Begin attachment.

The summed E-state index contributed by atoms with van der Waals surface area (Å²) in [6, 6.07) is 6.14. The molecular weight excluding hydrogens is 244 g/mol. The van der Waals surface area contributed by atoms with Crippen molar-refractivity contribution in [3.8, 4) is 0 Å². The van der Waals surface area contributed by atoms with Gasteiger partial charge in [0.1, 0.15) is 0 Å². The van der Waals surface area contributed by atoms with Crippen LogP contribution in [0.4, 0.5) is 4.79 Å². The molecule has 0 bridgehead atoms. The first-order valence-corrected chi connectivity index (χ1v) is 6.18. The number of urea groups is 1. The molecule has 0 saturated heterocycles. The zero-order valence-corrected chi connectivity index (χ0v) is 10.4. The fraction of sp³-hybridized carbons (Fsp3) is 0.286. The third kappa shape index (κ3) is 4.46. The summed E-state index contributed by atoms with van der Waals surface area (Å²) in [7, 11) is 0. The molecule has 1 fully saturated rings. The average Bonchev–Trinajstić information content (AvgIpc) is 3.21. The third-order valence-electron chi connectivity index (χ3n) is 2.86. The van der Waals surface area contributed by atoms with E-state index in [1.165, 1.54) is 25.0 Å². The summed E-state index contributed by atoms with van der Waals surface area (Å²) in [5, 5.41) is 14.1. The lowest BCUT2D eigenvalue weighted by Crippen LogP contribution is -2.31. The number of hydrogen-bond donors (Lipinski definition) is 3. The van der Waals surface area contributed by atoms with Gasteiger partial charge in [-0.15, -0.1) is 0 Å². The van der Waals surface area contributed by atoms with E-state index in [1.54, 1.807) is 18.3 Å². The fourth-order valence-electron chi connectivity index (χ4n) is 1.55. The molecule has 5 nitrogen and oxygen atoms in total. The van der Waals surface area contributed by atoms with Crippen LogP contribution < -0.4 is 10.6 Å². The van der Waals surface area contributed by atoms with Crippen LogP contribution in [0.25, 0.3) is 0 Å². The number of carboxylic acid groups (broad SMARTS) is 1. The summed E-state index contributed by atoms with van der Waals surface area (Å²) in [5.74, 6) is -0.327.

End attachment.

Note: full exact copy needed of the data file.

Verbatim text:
The summed E-state index contributed by atoms with van der Waals surface area (Å²) in [6, 6.07) is 6.14. The molecular weight excluding hydrogens is 244 g/mol. The van der Waals surface area contributed by atoms with Crippen molar-refractivity contribution in [3.8, 4) is 0 Å². The van der Waals surface area contributed by atoms with Gasteiger partial charge in [0.1, 0.15) is 0 Å². The van der Waals surface area contributed by atoms with Crippen LogP contribution in [0.4, 0.5) is 4.79 Å². The molecule has 0 bridgehead atoms. The first-order valence-corrected chi connectivity index (χ1v) is 6.18. The number of urea groups is 1. The molecule has 0 saturated heterocycles. The zero-order valence-corrected chi connectivity index (χ0v) is 10.4. The fraction of sp³-hybridized carbons (Fsp3) is 0.286. The third kappa shape index (κ3) is 4.46. The summed E-state index contributed by atoms with van der Waals surface area (Å²) in [7, 11) is 0. The molecule has 1 fully saturated rings. The average Bonchev–Trinajstić information content (AvgIpc) is 3.21. The third-order valence-electron chi connectivity index (χ3n) is 2.86. The van der Waals surface area contributed by atoms with E-state index in [1.165, 1.54) is 25.0 Å². The summed E-state index contributed by atoms with van der Waals surface area (Å²) in [5, 5.41) is 14.1. The lowest BCUT2D eigenvalue weighted by Crippen LogP contribution is -2.31. The number of hydrogen-bond donors (Lipinski definition) is 3. The van der Waals surface area contributed by atoms with Gasteiger partial charge in [-0.15, -0.1) is 0 Å². The van der Waals surface area contributed by atoms with E-state index in [1.54, 1.807) is 18.3 Å². The fourth-order valence-electron chi connectivity index (χ4n) is 1.55. The molecule has 5 nitrogen and oxygen atoms in total. The van der Waals surface area contributed by atoms with Crippen LogP contribution < -0.4 is 10.6 Å². The van der Waals surface area contributed by atoms with Crippen LogP contribution in [0.25, 0.3) is 0 Å². The number of carboxylic acid groups (broad SMARTS) is 1. The summed E-state index contributed by atoms with van der Waals surface area (Å²) in [5.74, 6) is -0.327.